Progressive organizations such as UC San Diego Health already are working more collaboratively with other departments and stakeholders, according to Cassi Birnbaum, MS, RHIA, FAHIMA, CPHQ, systemwide director of HIM and revenue integrity at UC San Diego Health and the 2015 AHIMA president and board chair. "It's a very collaborative process," she points out, explaining that the goal is to apply a holistic approach to education and coding practices across the continuum. "I am over coding for the medical group (provider side) and the hospital side, collaborating with the [CDI] team and with all documentation initiatives. Provider educators are the team that sits within our revenue cycle, coding, and documentation teams."

The large integrated delivery network, which achieved HIMSS stage 7 status in 2011 and has been leveraging data to manage populations for some time, features a well-established CDI program and plans to add provider educators dedicated to documentation and coding. With new CMS quality reporting requirements, Birnbaum notes that UC San Diego Health already has infused the information into its dashboard metrics as well as ongoing CDI specialist reviews. "We want to make sure that everything is accurately reported," she says. "We have a very intensive process around that."

Hyatt stresses that it will take this type of clinical, quality-driven approach to effectively manage revenue cycle strategies going forward. "Organizations should develop programs designed to enhance a team-based approach to training [and that] break down cross-functional silos and barriers," she says, suggesting that many health care organizations will need to partner with a third party to help facilitate hospital-specific improvement plans that include education, documentation improvement, and workflow redesign for both concurrent and postdischarge quality reviews. "Ongoing monitoring and measurement supports long-term success, helping to ensure that coding, clinical documentation improvement, quality, and clinical teams capture improved quality measures and accurate outcomes data."

Vroom says HIM professionals will need to leverage their diverse coding skill sets to understand the data. "How do you manage that information so that people get what they need out of it and really have an impact on outcomes—not just addressing processes but [also] outcomes from the data gathered? I really think that coding skillset, as well as the ability to manage the data, is a requirement at this point," she says.

A strong background and expertise in hierarchical condition categories (HCCs) and risk adjustment factors are also must-have attributes for HIM professionals looking to be major players in a value-based landscape, Hyatt notes. "It's very important that facilities involved in HCC programs ensure their coders are well-informed in all aspects of the program," she says. "Another very important element of risk adjustment coding to remember is that medical record deficiencies could make an encounter invalid."

How to Best Capture Quality Indicators
Measuring outcomes is a challenging prospect for HIM, Hyatt says, pointing out that results must be clinically valid, comparable between providers, and reliable. "Different scores need to be based on variations in quality, not on bias, measurement error, or poor risk adjustment," she explains. "Meeting the procedural requirements, including proper case-mix adjustment, entails more complete, precise registration and analysis of patient-level data."

To establish a successful analytics initiative, Hyatt recommends organizations develop a strategic plan incorporating a three-step approach to collect, share, and use data. "Select the maximum number of electronic measures to reduce future chart abstraction efforts," she says, adding that HIM and IT collaboration is critical to these processes. "The overall key to success is monitoring your organization's data."

Hyatt also suggests the following tips:
• Select only four eCQMs.
• Choose eCQMs where data and workflows are easily reported.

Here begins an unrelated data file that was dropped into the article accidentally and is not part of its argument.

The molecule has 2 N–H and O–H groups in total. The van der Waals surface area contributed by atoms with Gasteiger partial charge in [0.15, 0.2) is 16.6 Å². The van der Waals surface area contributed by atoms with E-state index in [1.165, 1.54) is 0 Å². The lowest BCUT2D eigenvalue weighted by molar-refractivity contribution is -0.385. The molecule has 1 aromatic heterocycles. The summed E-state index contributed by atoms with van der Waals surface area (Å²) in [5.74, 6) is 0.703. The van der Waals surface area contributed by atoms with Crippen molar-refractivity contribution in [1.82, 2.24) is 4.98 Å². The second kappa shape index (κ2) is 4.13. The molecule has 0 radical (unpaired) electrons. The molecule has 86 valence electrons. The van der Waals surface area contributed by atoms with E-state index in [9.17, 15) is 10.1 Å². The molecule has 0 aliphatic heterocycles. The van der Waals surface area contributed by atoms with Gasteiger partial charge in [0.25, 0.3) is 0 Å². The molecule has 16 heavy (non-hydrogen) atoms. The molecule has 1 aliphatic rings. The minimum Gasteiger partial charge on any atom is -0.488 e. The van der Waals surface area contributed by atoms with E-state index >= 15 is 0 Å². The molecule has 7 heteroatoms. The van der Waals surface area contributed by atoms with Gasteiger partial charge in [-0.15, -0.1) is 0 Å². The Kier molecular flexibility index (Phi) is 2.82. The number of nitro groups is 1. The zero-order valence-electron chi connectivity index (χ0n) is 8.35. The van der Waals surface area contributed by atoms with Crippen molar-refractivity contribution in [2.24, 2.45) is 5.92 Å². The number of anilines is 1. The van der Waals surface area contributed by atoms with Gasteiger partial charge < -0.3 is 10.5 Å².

• Choose eCQMs where chart abstracted measures are already required.
• Exclude eCQMs that are topped out for 2016 or planned to be topped out for 2017.
• Report fourth quarter data (this allows organizations to monitor results before submission).

While acknowledging HIT's critical importance, Vroom says that technology, in and of itself, cannot be the end-all answer. "You have to combine it with a human being," she says, adding that health care organizations need professionals to examine data, identify problems and gaps, and put processes in place to correct any flaws. "Because if you run those reports out of the EHR and the doctor didn't write it in that one particular field, you may miss out in your reports. Technology is a great value to us, but you have to couple it with the human side of the house to really get good data out the door."

While a multidisciplinary approach to CQM reporting is crucial for future positioning, Birnbaum notes that health care organizations must take the next step of identifying and employing physician champions as part of their strategy. "We have our physician champions dedicated in our coding and CDI effort, and we have our chief medical officer who is extremely involved in all of our initiatives," she says, while also noting the contributions of UC San Diego Health's chief medical information officer, a practicing hospitalist.

A Look Ahead
Vroom believes quality reporting represents a significant opportunity for the industry—but only if the data are trustworthy. "Until we can get to a point of feeling comfortable that it's consistent and clean, I think sometimes the comparisons can be a little misleading," she explains. "But I think the other advantage is getting clinicians to appreciate the value of what they document. We all appreciate the care they render to a patient, but now it really matters to them the outcomes of this data because they know and understand what it means to them personally and how they are perceived externally."

Patients will reap the benefits as systems get better and clinicians understand more about performance and change their behavior to improve outcomes, Vroom adds.

Birnbaum recommends HIM professionals take advantage of the education opportunities afforded through AHIMA to heighten their skills and knowledge base. "We are infusing education into the system," she says, citing available learning opportunities such as webinars, seminars, and coding academies. "We're keeping people up to date in the risk adjustment world. It's very important for everyone to understand what's on the horizon."

— Selena Chavis is a Florida-based freelance journalist whose writing appears regularly in various trade and consumer publications, covering everything from corporate and managerial topics to health care and travel.